And through his bold vision, the command has increased the ability of the Joint Force to project power and influence while reducing decision timelines for space operations and bringing focused attention to defending U.S. interests in space.

America and the free world need intrepid leaders like General Raymond who can think beyond what is possible and take daring, calculated risks to advance our space enterprise.  This is also why it was an easy decision to install him as our first Chief of Space Operations and the first Officer in the United States Space Force.

In this role, General Raymond continues to push joint warfighting excellence in the space domain by focusing on the organization, training and equipping of our nation's finest space professionals.  Jay, our nation continues to have great trust and confidence in your ability to lead as you carry on as the Chief of Space Operations.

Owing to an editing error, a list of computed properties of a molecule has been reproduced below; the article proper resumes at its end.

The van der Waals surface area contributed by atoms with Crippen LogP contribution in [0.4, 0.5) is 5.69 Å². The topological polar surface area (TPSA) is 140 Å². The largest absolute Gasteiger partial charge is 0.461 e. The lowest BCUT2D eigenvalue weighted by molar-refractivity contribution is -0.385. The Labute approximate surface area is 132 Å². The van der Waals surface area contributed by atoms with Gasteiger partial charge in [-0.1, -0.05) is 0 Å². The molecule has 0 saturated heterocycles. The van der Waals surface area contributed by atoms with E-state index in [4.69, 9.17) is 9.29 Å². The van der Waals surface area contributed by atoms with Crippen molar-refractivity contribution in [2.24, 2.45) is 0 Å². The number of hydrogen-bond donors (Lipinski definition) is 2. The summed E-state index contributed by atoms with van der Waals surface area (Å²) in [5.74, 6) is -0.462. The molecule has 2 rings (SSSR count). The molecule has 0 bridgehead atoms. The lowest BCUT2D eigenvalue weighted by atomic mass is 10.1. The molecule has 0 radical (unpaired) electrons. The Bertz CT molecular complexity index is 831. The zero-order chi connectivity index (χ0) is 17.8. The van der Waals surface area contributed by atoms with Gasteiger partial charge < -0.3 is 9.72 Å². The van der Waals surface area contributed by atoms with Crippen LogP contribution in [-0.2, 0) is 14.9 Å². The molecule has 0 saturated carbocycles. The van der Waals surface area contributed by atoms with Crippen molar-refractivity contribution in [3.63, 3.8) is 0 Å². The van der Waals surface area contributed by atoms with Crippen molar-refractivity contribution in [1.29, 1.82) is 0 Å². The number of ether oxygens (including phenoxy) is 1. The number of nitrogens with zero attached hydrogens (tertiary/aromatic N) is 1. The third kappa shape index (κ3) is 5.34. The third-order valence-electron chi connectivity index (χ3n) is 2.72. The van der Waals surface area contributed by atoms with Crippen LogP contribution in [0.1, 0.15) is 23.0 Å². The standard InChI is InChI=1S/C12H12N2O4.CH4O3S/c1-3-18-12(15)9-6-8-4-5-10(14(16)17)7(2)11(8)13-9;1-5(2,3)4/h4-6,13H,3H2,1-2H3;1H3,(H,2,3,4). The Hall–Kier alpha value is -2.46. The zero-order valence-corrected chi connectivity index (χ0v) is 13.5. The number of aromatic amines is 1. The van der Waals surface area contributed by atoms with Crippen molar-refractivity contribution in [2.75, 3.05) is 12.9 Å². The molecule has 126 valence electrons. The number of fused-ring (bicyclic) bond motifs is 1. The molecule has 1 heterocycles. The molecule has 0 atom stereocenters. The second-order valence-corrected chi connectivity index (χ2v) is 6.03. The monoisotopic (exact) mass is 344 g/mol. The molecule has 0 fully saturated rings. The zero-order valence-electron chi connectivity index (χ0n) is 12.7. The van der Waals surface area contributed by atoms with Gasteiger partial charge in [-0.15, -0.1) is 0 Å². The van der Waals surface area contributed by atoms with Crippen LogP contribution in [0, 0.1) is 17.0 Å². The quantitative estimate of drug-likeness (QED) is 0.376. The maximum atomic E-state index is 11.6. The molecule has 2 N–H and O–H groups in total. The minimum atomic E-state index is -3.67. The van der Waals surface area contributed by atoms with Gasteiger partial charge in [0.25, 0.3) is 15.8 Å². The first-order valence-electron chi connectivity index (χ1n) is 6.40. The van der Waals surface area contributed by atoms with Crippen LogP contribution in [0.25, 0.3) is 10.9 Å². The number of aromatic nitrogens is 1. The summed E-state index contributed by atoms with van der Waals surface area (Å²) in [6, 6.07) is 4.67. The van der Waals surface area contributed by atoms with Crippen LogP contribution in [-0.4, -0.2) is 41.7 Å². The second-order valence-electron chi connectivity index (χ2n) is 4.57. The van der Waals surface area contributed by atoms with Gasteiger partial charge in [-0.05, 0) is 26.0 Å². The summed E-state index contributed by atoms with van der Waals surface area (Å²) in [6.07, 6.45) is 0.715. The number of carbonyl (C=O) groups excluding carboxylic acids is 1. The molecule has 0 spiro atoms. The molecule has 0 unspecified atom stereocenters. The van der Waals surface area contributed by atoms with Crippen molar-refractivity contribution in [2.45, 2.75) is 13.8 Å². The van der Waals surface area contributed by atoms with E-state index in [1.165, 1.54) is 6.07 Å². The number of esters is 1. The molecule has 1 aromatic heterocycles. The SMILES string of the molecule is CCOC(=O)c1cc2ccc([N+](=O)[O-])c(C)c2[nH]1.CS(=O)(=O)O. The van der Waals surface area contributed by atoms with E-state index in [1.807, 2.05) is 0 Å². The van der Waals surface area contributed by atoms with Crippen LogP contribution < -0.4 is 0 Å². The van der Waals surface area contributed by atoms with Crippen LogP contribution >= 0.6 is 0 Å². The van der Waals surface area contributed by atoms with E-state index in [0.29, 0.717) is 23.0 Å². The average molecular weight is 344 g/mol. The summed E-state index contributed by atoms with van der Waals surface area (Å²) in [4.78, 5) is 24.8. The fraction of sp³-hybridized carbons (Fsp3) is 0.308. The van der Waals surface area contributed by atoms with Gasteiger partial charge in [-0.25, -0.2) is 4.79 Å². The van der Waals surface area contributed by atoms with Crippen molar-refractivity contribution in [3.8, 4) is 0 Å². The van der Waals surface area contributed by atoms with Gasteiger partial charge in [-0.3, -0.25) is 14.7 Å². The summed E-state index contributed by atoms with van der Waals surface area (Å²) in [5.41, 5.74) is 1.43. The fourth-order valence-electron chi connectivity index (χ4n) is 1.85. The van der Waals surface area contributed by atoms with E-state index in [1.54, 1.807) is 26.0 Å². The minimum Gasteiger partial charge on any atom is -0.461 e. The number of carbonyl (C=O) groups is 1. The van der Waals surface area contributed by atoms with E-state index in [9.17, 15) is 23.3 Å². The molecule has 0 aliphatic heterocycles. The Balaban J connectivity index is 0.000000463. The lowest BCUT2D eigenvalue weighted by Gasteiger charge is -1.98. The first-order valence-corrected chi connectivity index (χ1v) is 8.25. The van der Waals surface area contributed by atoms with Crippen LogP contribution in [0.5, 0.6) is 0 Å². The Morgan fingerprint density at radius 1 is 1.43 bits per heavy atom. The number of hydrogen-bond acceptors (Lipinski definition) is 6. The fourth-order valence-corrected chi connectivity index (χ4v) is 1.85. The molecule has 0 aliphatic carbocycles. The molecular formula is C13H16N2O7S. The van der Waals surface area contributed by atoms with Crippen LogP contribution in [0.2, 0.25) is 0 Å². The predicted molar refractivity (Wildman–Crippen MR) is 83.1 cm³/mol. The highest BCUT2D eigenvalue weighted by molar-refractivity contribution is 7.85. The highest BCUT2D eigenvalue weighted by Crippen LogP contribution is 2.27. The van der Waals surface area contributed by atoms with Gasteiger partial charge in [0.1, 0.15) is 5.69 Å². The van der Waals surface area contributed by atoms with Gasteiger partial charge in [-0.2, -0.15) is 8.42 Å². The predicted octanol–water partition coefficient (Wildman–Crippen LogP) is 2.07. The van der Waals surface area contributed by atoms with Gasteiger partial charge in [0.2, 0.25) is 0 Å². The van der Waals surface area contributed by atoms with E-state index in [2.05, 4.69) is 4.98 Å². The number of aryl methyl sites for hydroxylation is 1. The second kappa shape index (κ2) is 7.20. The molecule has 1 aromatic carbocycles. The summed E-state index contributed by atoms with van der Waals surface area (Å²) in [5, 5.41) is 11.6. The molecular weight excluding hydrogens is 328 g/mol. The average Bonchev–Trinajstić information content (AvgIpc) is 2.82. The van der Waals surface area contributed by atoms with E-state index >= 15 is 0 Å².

I want to commend you for your outstanding leadership of Space Command and advancing National Defense Strategy.  Now with your efforts focused solely on the United States Space Force, I know you will continue to push our military to even higher levels and keep our nation semper supra, always above.

Thank you and Mollie for your continued service to our great nation.


While we were standing up a separate and independent Space Force, we know that the space enterprise is an inherently joint endeavor, with our entire military relying heavily on the capabilities integral to the space domain.